Song: "The Light"
Album: Like Water for Chocolate
Helplessly in love with Erykah Badu at the time, this is one of Common’s biggest hit singles. Everything about his giddy dedication to the relationship, including the loss for words at the end of the last verse, feels completely sincere. Produced by the late, peerless J. Dilla repurposing '70s blue-eyed soul singer Bobby Caldwell’s hit “Open Your Eyes,” it was just one example of the potent chemistry the two forged with executive producer Questlove on the diasporic, funk-fuelled, acclaimed fourth album, Like Water for Chocolate.
Song: "Come Close" feat. Mary J. Blige
Album: Electric Circus
On Electric Circus, Common issued the most adventurous and experimental music of his career, sporting collaborations with Prince and Stereolab’s Lætitia Sadier, drawing on rock, psychedelia and also swing music on the Jill Scott-featuring “I Am Music.” While reactions to the album were decidedly mixed, hindsight indicates this was a logical artistic next step for Common’s music, given the experimentation and similar personnel on Like Water for Chocolate. This rap ballad, produced by Pharrell Williams and Chad Hugo of the Neptunes, proves the artistic direction on this album still holds up.
Song: "The Corner" feat. the Last Poets
With fellow Chicagoan Kanye West emerging as a force to be reckoned with, Common reconnected with the upstart MC and producer fresh off the success of his The College Dropout debut (who had challenged him to a rhyme battle when he was a teenager) to produce his Be album. The partnership was so successful, the two would continue the working relationship on Common’s next album, 2007’s Finding Forever. Featuring highlights like “The Food” and “Go!,” among many others, it was deemed a classic almost immediately upon release, reassuring those turned off by Electric Circus, while applying his wizened maturity to the gritty beats of his early career. “The Corner,” featuring proto-rap pioneers the Last Poets and a hungry West on the hook, the song is a potent distillation of this artistic approach.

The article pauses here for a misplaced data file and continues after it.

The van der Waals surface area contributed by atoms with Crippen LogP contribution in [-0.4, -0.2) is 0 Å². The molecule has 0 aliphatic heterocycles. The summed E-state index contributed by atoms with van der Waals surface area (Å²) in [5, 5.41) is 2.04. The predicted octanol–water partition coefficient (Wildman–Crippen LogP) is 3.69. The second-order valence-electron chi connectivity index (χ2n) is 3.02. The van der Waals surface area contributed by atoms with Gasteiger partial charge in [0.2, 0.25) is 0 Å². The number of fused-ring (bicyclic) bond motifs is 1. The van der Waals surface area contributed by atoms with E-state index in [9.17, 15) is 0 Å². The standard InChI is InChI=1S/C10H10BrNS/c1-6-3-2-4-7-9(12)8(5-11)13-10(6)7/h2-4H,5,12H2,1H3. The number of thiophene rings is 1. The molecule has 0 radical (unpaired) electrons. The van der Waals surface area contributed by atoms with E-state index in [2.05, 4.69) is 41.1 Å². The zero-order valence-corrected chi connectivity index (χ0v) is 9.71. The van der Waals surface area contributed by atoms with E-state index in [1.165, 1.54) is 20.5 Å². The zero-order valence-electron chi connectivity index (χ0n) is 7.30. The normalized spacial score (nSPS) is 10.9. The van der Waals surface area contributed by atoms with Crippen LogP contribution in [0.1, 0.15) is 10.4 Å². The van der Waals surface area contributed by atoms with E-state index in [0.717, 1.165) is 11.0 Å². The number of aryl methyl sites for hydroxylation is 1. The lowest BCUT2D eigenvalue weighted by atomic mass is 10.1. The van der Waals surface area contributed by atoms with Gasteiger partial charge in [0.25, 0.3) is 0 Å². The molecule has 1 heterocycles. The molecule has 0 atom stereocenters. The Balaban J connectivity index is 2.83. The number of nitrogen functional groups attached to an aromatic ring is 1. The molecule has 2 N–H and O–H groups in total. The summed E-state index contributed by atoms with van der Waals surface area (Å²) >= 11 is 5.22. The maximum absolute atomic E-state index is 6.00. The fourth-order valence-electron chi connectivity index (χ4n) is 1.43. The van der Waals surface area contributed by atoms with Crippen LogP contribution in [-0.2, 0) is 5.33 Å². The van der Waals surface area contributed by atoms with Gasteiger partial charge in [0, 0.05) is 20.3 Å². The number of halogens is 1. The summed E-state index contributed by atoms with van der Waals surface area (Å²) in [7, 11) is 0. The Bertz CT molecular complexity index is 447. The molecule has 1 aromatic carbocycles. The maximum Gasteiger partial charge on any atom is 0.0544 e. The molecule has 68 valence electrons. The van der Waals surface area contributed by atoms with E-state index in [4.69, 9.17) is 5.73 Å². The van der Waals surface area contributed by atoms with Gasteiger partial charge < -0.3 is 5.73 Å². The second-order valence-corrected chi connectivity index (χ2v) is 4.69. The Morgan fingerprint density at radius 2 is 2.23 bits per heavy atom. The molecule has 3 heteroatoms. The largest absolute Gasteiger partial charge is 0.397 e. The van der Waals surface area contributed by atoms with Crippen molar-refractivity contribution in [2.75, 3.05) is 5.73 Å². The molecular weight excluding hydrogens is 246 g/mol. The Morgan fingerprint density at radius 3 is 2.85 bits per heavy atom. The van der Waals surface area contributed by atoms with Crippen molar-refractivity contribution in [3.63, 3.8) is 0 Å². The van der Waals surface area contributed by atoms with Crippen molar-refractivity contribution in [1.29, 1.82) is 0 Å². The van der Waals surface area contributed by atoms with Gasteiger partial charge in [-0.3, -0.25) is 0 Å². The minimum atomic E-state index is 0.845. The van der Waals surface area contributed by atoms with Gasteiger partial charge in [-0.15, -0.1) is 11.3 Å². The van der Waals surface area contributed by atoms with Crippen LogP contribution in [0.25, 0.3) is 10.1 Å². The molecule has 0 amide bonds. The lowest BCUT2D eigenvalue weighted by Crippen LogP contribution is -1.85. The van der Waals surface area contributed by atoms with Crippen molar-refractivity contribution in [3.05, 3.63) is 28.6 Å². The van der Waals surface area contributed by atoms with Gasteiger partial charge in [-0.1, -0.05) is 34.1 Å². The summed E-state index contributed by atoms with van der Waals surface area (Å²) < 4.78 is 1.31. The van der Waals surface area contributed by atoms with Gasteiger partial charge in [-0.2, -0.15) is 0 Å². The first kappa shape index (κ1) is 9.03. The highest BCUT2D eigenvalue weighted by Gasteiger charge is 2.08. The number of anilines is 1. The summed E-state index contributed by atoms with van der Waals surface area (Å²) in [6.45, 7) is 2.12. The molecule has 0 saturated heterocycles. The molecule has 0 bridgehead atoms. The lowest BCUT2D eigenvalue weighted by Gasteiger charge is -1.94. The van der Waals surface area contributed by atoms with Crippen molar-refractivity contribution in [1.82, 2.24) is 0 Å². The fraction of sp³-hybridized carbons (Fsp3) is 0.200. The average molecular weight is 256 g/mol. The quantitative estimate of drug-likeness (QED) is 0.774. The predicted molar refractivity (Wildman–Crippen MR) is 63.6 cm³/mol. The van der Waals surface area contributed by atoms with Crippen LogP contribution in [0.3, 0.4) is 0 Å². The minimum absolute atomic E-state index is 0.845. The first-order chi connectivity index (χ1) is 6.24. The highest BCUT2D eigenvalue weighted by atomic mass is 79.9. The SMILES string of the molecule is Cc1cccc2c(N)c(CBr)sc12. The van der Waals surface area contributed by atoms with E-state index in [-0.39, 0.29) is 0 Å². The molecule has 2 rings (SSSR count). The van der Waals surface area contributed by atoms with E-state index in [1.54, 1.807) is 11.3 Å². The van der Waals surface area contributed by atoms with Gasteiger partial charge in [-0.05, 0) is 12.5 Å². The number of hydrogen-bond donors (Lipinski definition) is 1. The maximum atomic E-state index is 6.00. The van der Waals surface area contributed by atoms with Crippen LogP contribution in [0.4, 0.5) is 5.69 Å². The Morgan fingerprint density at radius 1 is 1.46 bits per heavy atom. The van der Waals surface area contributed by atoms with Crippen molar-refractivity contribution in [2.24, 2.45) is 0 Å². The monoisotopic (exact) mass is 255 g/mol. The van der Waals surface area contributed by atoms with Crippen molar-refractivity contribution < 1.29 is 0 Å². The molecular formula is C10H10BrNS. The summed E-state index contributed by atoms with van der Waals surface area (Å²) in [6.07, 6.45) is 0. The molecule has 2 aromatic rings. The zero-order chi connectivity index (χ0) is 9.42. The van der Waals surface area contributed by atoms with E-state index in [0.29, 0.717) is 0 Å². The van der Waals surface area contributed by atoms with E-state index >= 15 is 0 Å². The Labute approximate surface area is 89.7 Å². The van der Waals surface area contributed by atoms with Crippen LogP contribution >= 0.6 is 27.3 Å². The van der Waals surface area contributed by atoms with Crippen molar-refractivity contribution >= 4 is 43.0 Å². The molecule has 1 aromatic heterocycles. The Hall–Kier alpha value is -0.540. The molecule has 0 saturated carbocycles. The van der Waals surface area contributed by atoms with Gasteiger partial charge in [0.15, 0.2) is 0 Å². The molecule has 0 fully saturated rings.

Song: "Kingdom" feat. Vince Staples
Album: Nobody's Smiling
While not as commercially successful as some of his earlier albums, Common’s 2014 album Nobody’s Smiling reaffirmed Common’s commitment to his hometown of Chicago, asserting his relevance with the new generation of up-and-coming hip-hop artists. Of those, Vince Staples has been the one to capitalize the most on the exposure, emerging as a compelling artist in his own right. Like so many of Common’s videos (see the mini-movie courtroom treatment of Be’s “Testify” featuring a pre-Empire Taraji P. Henson), the lyics on “Kingdom” lend themselves to a cinematic treatment, and the Hype Williams-directed visuals accompanying the song proved to be sobering and particularly timely.
Song: "Glory" feat. John Legend
Album: Selma: Music from the Motion Picture
Featuring frequent collaborator John Legend, and taken from the motion picture Selma, “Glory” won the Oscar for best original song in 2015. While featuring a grand, sweeping production style associated with movie themes that isn’t stylistically in line with Common’s usual musical approach, his forceful delivery of lyrics, tying social and racial injustices of the past to present-day events in Ferguson, Miss., among others is powerful. Clearly, the song functions as a template for the thematic outlook of Common’s newest album, Black America Again.